Words: 1160
Pages: 5

Brooks Rogers
Professor Carson
History 2057
February 10, 2015
Amusing the Million Paper In John Kasson’s book Amusing The Million; Kasson creates an image of Coney Island that is an escape from the increasingly urban lifestyle where people were expected to follow strict social codes of conduct. Throughout the nineteenth century a polite and courteous norm was considered as the ‘official’ culture of America. This proper group of reformers took matters into their own hands to try to control and end the debauchery caused by the public. These reformers built museums and libraries to influence a culture based on integrity and morality. Kasson, however, points out that this social disagreement is never fully installed into American society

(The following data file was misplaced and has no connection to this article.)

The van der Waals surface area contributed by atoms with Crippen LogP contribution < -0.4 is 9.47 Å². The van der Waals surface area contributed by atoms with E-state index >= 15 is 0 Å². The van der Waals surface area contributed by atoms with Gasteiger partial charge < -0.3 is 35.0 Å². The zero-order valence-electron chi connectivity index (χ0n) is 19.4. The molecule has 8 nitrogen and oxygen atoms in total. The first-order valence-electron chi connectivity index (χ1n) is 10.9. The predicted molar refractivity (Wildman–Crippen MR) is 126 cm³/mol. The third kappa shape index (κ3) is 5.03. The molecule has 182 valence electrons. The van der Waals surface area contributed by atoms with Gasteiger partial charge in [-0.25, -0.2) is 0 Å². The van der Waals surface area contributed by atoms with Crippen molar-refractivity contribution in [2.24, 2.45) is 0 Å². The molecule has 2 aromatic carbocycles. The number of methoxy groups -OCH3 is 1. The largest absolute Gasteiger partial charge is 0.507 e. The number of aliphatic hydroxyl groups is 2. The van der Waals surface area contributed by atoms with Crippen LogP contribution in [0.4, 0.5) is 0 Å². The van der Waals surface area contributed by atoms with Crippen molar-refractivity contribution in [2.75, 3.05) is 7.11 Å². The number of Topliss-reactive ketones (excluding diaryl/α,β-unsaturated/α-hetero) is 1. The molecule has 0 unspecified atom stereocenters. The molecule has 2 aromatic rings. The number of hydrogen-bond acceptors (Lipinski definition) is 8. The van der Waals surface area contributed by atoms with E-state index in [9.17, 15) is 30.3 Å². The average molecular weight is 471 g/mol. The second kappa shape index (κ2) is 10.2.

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Next, Kasson observed the Columbian Exposition, which like Central Park, was not executed as originally planned. The world’s fair was originally designed to celebrate the four hundredth anniversary of America’s discovery with its vision of social and cultural fixation on society. With many artists and architects trained in the most prestigious schools in Paris and London preparing the world’s fair, visitors ended up being rewarded with exotic amusements portraying a diverse culture of women in exotic dress. Kasson uses this as groundwork for understanding the popularity and swift uproar of Coney Island. Coney Island’s earliest appeal as a wonderland to the public was the clothing and the relaxed regard to social restrictions. Although beachwear in this era was much less exposing compared to that of our current society, it was a lot more socially rigid than street wear at the time and that drew in a very diverse crowd. Kasson forwardly compares the relaxed mood of Coney Island to the urban streets of the city on pages 44 and 45, stating “Subjects characteristically stand [or] sit on the beach…in noticeably more relaxed postures than pedestrians on the city streets.” This ultimately draws more attention to Coney Island, as a place where you can relax and be less ‘socially acceptable’, and this is ultimately how it created an atmosphere of escape. This leisurely social setting started taking on aspects of Chicago and the circus, and was prominent